'We have to stop the magical thinking': 5 barriers stopping COVID-19 vaccine passport apps

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Technologists have been working to create digital apps to easily show a person's COVID-19 vaccine certification, but there are still key issues that experts say will make it unlikely the apps become widely available in the coming months, NBC News reports.

Companies ranging from Microsoft to major airlines have started pouring in resources for digital COVID-19 vaccine certificates, but challenges with medical records, privacy concerns and knowledge about the virus have delayed the prospect of the apps being a reality for many months, American Immunization Registry Association Director Rebecca Coyle told the network.

"This is something that almost no one can focus on right now," she said. And as some Americans are set to start receiving COVID-19 vaccines as early as this month, the proof they have been vaccinated will come on technology dating back to before the last major pandemic in 1918: paper-based cards.

Five challenges with COVID-19 passport apps:

1. Nonprofit Immunization Action Coalition Chief Strategy Officer L.J. Tan said digital immunization certificates are "a little premature," as no one knows how long immunity from a COVID-19 vaccine will last.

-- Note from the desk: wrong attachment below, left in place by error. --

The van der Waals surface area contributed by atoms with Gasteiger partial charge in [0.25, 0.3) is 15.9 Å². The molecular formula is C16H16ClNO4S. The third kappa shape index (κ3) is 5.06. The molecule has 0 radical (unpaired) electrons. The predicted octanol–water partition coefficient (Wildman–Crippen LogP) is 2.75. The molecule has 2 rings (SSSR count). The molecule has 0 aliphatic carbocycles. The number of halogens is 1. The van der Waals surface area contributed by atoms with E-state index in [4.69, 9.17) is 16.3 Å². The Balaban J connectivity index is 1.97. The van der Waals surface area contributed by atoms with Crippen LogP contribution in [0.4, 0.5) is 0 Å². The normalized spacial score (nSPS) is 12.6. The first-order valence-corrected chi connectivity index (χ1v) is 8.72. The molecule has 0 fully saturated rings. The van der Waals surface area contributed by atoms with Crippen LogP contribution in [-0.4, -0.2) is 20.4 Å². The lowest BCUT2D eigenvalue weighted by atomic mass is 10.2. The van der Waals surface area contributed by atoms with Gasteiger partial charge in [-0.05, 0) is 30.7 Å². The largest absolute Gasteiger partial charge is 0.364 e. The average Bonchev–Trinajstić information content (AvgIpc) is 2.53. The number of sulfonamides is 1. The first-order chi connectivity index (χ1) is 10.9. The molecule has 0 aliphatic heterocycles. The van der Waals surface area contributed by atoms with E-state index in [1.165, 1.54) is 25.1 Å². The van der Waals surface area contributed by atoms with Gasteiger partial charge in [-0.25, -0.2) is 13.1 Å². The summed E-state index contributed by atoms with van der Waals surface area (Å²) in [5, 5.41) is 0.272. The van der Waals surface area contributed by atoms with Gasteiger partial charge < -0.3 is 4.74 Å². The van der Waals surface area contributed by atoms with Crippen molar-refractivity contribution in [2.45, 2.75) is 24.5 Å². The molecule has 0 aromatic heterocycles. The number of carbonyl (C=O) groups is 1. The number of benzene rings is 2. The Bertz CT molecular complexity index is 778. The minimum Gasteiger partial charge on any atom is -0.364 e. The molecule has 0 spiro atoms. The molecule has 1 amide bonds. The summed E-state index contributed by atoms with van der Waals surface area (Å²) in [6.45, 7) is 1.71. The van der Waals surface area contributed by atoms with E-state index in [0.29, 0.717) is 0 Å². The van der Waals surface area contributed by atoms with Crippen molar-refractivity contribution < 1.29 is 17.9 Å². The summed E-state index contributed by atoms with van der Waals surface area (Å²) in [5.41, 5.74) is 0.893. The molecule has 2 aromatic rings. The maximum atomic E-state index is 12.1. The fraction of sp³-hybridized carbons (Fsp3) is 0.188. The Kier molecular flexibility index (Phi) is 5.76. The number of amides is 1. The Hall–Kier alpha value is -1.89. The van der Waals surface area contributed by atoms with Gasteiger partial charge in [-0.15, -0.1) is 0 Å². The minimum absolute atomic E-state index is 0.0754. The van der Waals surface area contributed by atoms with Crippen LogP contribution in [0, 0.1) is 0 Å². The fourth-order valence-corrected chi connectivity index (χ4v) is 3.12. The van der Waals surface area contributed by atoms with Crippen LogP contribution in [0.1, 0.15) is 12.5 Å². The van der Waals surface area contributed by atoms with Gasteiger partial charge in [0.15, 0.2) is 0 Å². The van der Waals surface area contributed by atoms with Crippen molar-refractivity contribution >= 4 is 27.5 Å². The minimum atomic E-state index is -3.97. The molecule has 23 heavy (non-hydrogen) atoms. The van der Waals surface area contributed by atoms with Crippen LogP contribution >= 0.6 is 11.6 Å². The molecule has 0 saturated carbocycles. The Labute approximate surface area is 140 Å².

2. There is no outline of a national strategy for whether and how to go about building the COVID-19 apps; digital files will need protection against forgery and impersonation and will also have to be compatible with third parties such as restaurants or concert venues.

3. Vaccine certificates would need to be developed on the backbone of healthcare providers and state and local vaccine registries, which hold vaccination records. Many of these organizations don't have the funding and resources to help with the tech components needed for the proposed apps.

4. Developers will need to create apps that let users stay in control of their data while still being able to transmit their vaccine proof to parties of their choice. There is potential for privacy issues because there is no assurance that digital records held by third parties won't end up in the wrong hands.  

5. The apps could end up being a distraction from public health priorities; digital privacy group Surveillence Technology Oversight Project's Executive Director Albert Fox Cahn compared the idea to the COVID-19 exposure notification apps from earlier in the pandemic, which haven't had a widespread impact, according to the report.

"We keep seeing Silicon Valley salesmanship winning out over somber public health guidance, and we really just have to stop the magical thinking," Mr. Cahn said. "The reason a lot of this technology seems too good to be true is that it is."

 

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